“You’ve got to be kidding me!”
By the time a character yells this late in F9, the highly anticipated new entry in the Fast & Furious series, I expected the film to be suspending my disbelief with practiced ease. Instead, I kept saying the same thing.
Bloated, boring, and frequently baffling, F9 isn’t just a cruddy mess of white noise; it’s a painfully inert film that feels like a bad parody, a $200 million mockery of everything fans love about the series. Watching this ninth entry in a globally acclaimed franchise that, for a time, felt untouchable, one can only look helplessly as a decade’s worth of goodwill tumbles down a hill and bursts into flames like so many sports cars of years gone by.
Even Fast & Furious fans need to finally admit when the haters are right.
As it opens, F9 is about brotherhood. Following 2017’s The Fate of the Furious, Dom Toretto (Vin Diesel) is living a quiet life with Letty (Michelle Rodriguez) and young son Brian until the enigmatic Mr. Nobody (Kurt Russell) sends a distress call to Dom and his tight-knit “family” (Ludacris, Tyrese Gibson, and Nathalie Emmanuel, all series regulars since entering in different sequels). Responding, Dom soon encounters a character no Fast has made mention of: Jakob Toretto (John Cena), his younger brother.
You see, another high-tech doohickey could destroy the world, should it fall into the wrong hands. Gunning for the device are Otto (Thue Ersted Rasmussen), the son of a dictator, and criminal mastermind Cipher (Charlize Theron, returning from Fate of the Furious), who’s secretly pulling the strings. Jakob’s helping them get it, which puts him at odds with big brother Dom.
Running its main plot parallel with flashbacks to 1989, F9 is smart to anchor its biggest story beats around Dom’s relationship with his estranged, equally buff sibling. There’s a grave reason pop culture’s most vocal family man has never before mentioned his own blood brother, and F9’s unraveling of their fraternal fracas is surprisingly thoughtful and carefully grounded.
F9 is smart to anchor its biggest story beats around Dom’s relationship with his estranged, equally buff sibling.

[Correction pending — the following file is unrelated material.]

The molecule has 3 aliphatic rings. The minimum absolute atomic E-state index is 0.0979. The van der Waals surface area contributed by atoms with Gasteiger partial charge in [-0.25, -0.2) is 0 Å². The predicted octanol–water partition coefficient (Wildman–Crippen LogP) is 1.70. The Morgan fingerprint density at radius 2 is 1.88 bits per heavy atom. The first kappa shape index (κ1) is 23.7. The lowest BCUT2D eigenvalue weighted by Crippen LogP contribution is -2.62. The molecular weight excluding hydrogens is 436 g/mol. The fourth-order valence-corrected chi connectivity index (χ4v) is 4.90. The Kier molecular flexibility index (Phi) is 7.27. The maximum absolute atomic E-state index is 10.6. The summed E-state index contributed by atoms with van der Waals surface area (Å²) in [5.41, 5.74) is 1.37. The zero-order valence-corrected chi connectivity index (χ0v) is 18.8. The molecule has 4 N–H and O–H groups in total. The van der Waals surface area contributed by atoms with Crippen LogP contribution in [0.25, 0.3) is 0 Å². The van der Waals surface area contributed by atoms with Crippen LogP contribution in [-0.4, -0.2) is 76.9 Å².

No matter how wild F9 gets or how lost you become in the plot — and lost you’ll surely be, with rocket ships and spies amok — the film never loses sight of Dom and Jakob battling it out at the dramatic center. Their story’s beginning brings the franchise back to its roots in small crimes and street racing, while its conclusion will prove deeply satisfying to anyone with particularly fond memories of 2001’s very first Fast and the Furious.
But that’s about all that’s good about F9, a mostly tragic L for director Justin Lin. The first time he took the reins, on 2006’s Tokyo Drift, Lin turned around a franchise doomed for the Walmart bargain bin, delivering an unpretentious and quietly progressive action saga far beyond its street-racing roots.
The peaks of this franchise remain 2011’s Fast Five and 2013’s Fast & Furious 6, both directed by Lin and brilliant in how their action elevated the series visually and dramatically. Under his watchful eye, the franchise also once enjoyed a reputation to a certain level of technical realism that rivals Mission: Impossible. Tom Cruise hangs onto planes; Fast & Furious throws cars out of them, and the universe remains in balance.
F9 finds Lin on cruise control.
Sadly, F9 finds Lin on cruise control. This time, his staging — some of it still filmed for real — is more cartoonish, paling in comparison to past entries. F9’s set pieces are maddeningly uninspired, with incoherent visual framing and yo-yoing suspense that feels as weightless and immaterial as a fistful of sand.